Jewish Journal

At AIPAC, Obama talks tough and promises an undivided Jerusalem

by Brad A. Greenberg

June 4, 2008 | 10:11 am

At AIPAC last year; Obama returned today

After John McCain, now Barack Obama’s sole rival in a two-man race for the presidency, attacked him Monday at the annual AIPAC conference as being weak in plans to deal with Iran and endangering Israel by wanting troops out of Iraq, Obama wasted no time this morning parroting his opponent’s hardline rhetoric.

“We will also use all elements of American power to pressure Iran,” Obama said. “I will do everything in my power to prevent Iran from obtaining a nuclear weapon. That starts with aggressive, principled diplomacy without self-defeating preconditions, but with a clear-eyed understanding of our interests. We have no time to waste. We cannot unconditionally rule out an approach that could prevent Iran from obtaining a nuclear weapon. We have tried limited, piecemeal talks while we outsource the sustained work to our European allies. It is time for the United States to lead. “

On Iraq, he attacked McCain: “Sen. McCain offers a false choice: stay the course in Iraq, or cede the region to Iran. I reject this logic because there is a better way. Keeping all of our troops tied down indefinitely in Iraq is not the way to weaken Iran. It is precisely what has strengthened it. It is a policy for staying, not a plan for victory. I have proposed a responsible, phased redeployment of our troops from Iraq. We will get out as carefully as we were careless getting in. We will finally pressure Iraq’s leaders to take meaningful responsibility for their own future.”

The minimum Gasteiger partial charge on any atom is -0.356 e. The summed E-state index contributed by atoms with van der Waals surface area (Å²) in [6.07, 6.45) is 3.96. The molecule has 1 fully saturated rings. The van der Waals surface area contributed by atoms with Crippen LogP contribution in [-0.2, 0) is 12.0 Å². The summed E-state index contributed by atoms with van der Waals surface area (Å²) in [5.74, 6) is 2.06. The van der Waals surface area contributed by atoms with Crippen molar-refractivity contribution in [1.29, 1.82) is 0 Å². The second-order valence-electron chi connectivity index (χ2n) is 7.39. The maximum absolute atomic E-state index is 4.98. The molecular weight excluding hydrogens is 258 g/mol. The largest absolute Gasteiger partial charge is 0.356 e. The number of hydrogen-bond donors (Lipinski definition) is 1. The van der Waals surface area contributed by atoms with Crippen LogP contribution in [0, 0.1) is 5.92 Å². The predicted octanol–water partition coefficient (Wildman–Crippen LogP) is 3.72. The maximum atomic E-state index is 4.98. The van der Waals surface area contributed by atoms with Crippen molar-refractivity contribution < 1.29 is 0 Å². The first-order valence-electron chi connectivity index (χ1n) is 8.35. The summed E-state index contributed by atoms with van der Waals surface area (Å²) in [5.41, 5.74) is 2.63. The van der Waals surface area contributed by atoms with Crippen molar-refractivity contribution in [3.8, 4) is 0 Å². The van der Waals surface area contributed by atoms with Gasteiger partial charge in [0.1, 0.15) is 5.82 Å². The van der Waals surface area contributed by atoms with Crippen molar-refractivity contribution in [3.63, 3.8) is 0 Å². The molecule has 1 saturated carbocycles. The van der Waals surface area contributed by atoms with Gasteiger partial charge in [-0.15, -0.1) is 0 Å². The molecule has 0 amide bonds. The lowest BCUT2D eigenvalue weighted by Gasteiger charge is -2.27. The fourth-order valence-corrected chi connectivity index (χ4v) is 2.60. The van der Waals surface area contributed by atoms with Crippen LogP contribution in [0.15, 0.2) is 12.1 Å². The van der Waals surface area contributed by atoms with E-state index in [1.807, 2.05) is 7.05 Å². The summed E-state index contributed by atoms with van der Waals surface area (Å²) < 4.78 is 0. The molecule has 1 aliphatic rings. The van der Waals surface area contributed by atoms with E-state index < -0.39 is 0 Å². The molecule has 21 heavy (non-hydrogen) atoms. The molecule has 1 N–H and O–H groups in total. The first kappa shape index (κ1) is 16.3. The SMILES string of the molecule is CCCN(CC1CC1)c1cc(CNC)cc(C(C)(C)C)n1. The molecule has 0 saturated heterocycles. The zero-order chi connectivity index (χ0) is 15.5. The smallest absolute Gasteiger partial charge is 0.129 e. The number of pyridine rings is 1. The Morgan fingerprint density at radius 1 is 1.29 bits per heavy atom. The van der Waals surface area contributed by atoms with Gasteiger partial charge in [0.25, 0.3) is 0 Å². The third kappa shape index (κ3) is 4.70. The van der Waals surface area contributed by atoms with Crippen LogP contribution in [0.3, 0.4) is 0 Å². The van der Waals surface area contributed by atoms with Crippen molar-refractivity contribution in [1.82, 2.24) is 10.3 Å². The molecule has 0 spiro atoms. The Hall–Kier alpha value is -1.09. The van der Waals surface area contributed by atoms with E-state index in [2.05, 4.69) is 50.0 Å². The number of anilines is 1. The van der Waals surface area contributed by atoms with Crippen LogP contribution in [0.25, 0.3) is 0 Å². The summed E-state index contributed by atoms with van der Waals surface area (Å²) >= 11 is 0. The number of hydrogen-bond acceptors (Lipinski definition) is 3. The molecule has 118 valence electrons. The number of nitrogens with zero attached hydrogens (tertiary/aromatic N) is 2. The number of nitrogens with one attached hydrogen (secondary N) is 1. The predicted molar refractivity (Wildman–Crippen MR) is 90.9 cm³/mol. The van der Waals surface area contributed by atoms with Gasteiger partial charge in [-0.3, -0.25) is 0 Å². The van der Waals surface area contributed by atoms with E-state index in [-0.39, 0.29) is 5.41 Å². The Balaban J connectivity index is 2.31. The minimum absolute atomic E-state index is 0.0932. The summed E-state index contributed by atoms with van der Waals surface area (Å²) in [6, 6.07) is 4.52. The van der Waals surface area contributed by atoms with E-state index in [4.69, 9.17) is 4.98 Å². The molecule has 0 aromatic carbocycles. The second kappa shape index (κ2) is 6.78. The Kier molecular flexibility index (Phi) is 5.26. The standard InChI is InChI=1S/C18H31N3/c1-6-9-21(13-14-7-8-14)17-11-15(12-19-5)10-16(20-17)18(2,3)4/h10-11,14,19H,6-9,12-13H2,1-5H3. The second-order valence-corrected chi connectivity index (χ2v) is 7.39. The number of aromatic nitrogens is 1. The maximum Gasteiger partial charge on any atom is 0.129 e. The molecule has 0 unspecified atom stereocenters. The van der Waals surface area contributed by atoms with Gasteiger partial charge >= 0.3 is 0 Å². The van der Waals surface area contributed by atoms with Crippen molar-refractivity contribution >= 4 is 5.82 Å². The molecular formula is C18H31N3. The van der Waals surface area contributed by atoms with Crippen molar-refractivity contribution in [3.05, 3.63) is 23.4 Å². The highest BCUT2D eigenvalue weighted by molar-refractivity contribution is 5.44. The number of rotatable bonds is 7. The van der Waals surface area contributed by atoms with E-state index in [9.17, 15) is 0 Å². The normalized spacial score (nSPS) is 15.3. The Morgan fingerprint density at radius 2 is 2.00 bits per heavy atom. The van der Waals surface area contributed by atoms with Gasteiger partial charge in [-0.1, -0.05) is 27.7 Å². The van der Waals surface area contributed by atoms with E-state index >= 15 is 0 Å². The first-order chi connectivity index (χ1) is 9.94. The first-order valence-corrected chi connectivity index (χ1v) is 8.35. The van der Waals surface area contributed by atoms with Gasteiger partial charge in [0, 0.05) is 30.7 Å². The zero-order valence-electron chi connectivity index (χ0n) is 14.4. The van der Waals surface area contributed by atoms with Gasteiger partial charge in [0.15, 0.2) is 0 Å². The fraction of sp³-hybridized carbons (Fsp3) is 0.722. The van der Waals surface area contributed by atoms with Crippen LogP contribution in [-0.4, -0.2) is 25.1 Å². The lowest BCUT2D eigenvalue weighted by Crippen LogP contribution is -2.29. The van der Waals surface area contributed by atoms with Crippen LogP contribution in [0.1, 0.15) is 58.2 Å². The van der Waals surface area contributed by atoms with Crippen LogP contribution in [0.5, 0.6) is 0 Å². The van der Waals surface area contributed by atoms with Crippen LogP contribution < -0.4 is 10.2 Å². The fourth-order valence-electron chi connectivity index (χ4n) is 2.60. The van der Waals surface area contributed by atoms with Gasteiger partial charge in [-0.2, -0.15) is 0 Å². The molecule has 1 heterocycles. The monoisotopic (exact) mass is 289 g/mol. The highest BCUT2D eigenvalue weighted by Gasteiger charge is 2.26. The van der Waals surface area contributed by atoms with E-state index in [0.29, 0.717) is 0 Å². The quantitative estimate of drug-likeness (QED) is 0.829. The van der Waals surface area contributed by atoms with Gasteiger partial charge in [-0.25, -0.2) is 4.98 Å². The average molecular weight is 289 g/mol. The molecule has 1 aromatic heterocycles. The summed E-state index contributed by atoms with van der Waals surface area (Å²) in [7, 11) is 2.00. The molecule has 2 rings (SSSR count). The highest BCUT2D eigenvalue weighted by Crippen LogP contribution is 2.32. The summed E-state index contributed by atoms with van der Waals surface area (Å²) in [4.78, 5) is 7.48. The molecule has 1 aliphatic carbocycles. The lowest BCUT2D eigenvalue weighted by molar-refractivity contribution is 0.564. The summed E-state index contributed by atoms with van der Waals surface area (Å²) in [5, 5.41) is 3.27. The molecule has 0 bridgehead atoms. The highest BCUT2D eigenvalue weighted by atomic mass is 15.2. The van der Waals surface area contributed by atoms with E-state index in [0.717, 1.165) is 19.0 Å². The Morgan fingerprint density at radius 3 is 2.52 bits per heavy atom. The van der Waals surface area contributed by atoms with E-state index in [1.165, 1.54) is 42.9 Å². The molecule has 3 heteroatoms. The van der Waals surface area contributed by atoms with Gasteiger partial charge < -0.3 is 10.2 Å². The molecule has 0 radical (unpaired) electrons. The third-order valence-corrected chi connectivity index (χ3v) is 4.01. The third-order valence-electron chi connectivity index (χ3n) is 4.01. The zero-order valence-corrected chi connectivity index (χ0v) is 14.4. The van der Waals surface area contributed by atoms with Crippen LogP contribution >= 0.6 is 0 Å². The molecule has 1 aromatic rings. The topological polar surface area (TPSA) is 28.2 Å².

He also proposed giving Israel foreign aid without requiring that Egypt get similar aid (a policy that goes all the way back to Camp David.) And he pledged to support keeping Jerusalem as the capital—and having it remain undivided—which would pre-empt most diplomatic paths currently on the table.

This isn’t Obama’s first AIPAC BBQ, but obviously there was a lot more anticipation this year. Jewish Telegraphic Agency’s Ami Eden explains the scene before Obama took the stage:

It’s hard to imagine a more dramatic stage and opportune time for Obama to reach the hawkish-minded Jews who are politically active, more than willing to vote for the right Democrat and aren’t sure the Illinois senator is the right Democrat.

Well, it looks like Obama nailed that opening, particularly the part about not allowing division of Jerusalem to be part of the peace process. That might have even won over some non-Jews like Karen Lyons, though I don’t suspect these guys remain optimistic.

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